PANGUITCH, Utah - What gnaws at Sally Bacon is that she never hugged her son good-bye when he was pulled from his bed one March morning two years ago and hauled off to a southern Utah wilderness program for misbehaving teenagers.
Thirty days later, she got the chance.
It came at a funeral home in Page, Ariz., where Aaron Bacon lay on
a stainless steel table, a white sheet covering all but his
"I went into the room and his face was
unrecognizable," the Phoenix woman sobbed at a hearing in Utah last
year. "He had these sunken cheeks, and his eyes, he looked like a
skeleton, his hands were all bone. I ripped the sheet off." "'''He
was literally bruised, black and blue, from the tip of his toes to
the top of his head. He had sores between his legs, open sores. The
bottoms of his feet, I don't know how anyone could have walked or
hiked on them.
"I began screaming, because
something was terribly wrong."
Sally Bacon will
retell those memories to a rural Utah jury this fall, when the
trial begins for seven employees of North Star, the company that
led Aaron Bacon's last trip. The employees are charged with felony
counts of neglecting and abusing Aaron, who apparently died from
acute peritonitis - an ulcerous meltdown that gradually ate holes
in his lower intestine. At issue is whether North Star officials
should have recognized the boy's deteriorating health and could
have prevented his death. It also has raised the question whether a
federal crackdown is needed on so-called "wilderness therapy
Critics call them "hell camps;"
satisfied parents call them the best thing that ever happened to
their son or daughter. Companies take rebellious kids aged 12 to 18
into the backcountry for several weeks, teach them how to live off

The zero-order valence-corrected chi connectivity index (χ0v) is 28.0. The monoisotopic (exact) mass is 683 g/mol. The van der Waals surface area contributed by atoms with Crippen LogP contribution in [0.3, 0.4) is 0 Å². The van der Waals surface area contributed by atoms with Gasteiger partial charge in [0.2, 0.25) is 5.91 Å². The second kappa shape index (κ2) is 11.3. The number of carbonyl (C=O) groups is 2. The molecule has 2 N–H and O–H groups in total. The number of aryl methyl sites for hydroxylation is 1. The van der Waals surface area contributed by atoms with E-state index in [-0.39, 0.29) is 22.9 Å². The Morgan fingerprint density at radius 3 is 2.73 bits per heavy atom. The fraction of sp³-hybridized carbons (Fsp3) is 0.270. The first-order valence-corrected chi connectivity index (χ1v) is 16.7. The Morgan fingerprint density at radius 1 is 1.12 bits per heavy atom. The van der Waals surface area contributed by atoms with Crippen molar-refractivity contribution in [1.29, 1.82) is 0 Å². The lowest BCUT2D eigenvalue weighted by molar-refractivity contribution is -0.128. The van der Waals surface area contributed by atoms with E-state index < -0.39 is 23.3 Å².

the land, and overcome their bad habits and bad attitudes. The
assumption is, they then go home to Mom and Dad as responsible
Aaron Bacon's journey to North Star
began in Phoenix, where his parents had watched him spiral downward
into regular drug use, with slipping grades, conflicts with gang
members and bouts of depression. He smoked marijuana daily, and
experimented with LSD, speed and hallucinogenic mushrooms. Aaron
promised to quit drugs if he would be allowed to switch from
private to public school, and his parents agreed. But when his
grades and attitude continued to plummet, his parents showed him a
brochure for a wilderness camp run by North Star. He tore it up in
"I knew it would be rigorous, but he
loved the outdoors, and I pictured him sitting around a campfire
discussing issues with a therapist," Sally Bacon says. At wit's
end, she and her husband decided to sign the enrollment contract,
pay the $13,900 fee and send Aaron to North
Most wilderness camps for troubled teens
cost $13,000 to $20,000 for an average nine-week stay in the
sticks, with most of the fee payable by health insurance. In the
West, the camps tend to be short, adventure-based programs, says
Archie Buie, director of the National Association of Therapeutic
Wilderness Camps. But if the youth reverts to his or her defiant
ways after returning home, many programs offer a "parental
satisfaction guarantee" that allows return visits to the program at
no additional cost.
Buie estimates there are 115
organizations around the country offering outdoor education
experiences to troubled youths, either as private ventures,